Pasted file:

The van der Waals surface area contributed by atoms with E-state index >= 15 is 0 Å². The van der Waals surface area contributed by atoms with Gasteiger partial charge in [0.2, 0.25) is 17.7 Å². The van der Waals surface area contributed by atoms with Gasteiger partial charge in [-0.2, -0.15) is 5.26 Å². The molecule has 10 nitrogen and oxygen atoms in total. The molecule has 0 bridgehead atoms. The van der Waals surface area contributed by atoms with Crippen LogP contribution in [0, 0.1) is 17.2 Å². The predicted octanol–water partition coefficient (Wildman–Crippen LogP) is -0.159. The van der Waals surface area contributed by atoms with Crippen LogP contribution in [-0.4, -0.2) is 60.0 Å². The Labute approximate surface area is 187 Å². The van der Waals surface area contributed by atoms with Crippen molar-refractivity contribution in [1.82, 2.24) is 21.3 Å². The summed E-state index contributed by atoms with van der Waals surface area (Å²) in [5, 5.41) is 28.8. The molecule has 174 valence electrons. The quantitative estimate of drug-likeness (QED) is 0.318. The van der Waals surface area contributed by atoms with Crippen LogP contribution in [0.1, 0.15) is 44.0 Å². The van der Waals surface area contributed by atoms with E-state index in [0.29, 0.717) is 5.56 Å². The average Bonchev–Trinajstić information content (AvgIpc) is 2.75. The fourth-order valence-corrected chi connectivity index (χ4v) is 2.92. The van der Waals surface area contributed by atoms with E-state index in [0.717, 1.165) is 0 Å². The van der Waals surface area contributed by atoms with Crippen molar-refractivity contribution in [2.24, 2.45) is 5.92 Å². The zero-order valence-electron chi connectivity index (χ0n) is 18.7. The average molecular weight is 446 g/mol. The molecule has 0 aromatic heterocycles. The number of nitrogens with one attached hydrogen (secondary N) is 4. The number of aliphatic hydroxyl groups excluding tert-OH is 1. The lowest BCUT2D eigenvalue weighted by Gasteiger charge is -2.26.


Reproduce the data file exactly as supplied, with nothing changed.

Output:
The van der Waals surface area contributed by atoms with E-state index >= 15 is 0 Å². The van der Waals surface area contributed by atoms with Gasteiger partial charge in [0.2, 0.25) is 17.7 Å². The van der Waals surface area contributed by atoms with Gasteiger partial charge in [-0.2, -0.15) is 5.26 Å². The molecule has 10 nitrogen and oxygen atoms in total. The molecule has 0 bridgehead atoms. The van der Waals surface area contributed by atoms with Crippen LogP contribution in [0, 0.1) is 17.2 Å². The predicted octanol–water partition coefficient (Wildman–Crippen LogP) is -0.159. The van der Waals surface area contributed by atoms with Crippen LogP contribution in [-0.4, -0.2) is 60.0 Å². The Labute approximate surface area is 187 Å². The van der Waals surface area contributed by atoms with Crippen molar-refractivity contribution in [1.82, 2.24) is 21.3 Å². The summed E-state index contributed by atoms with van der Waals surface area (Å²) in [5, 5.41) is 28.8. The molecule has 174 valence electrons. The quantitative estimate of drug-likeness (QED) is 0.318. The van der Waals surface area contributed by atoms with Crippen LogP contribution in [0.1, 0.15) is 44.0 Å². The van der Waals surface area contributed by atoms with E-state index in [0.29, 0.717) is 5.56 Å². The average Bonchev–Trinajstić information content (AvgIpc) is 2.75. The fourth-order valence-corrected chi connectivity index (χ4v) is 2.92. The van der Waals surface area contributed by atoms with E-state index in [0.717, 1.165) is 0 Å². The van der Waals surface area contributed by atoms with Crippen molar-refractivity contribution in [2.24, 2.45) is 5.92 Å². The zero-order valence-electron chi connectivity index (χ0n) is 18.7. The average molecular weight is 446 g/mol. The molecule has 0 aromatic heterocycles. The number of nitrogens with one attached hydrogen (secondary N) is 4. The number of aliphatic hydroxyl groups excluding tert-OH is 1. The lowest BCUT2D eigenvalue weighted by Gasteiger charge is -2.26.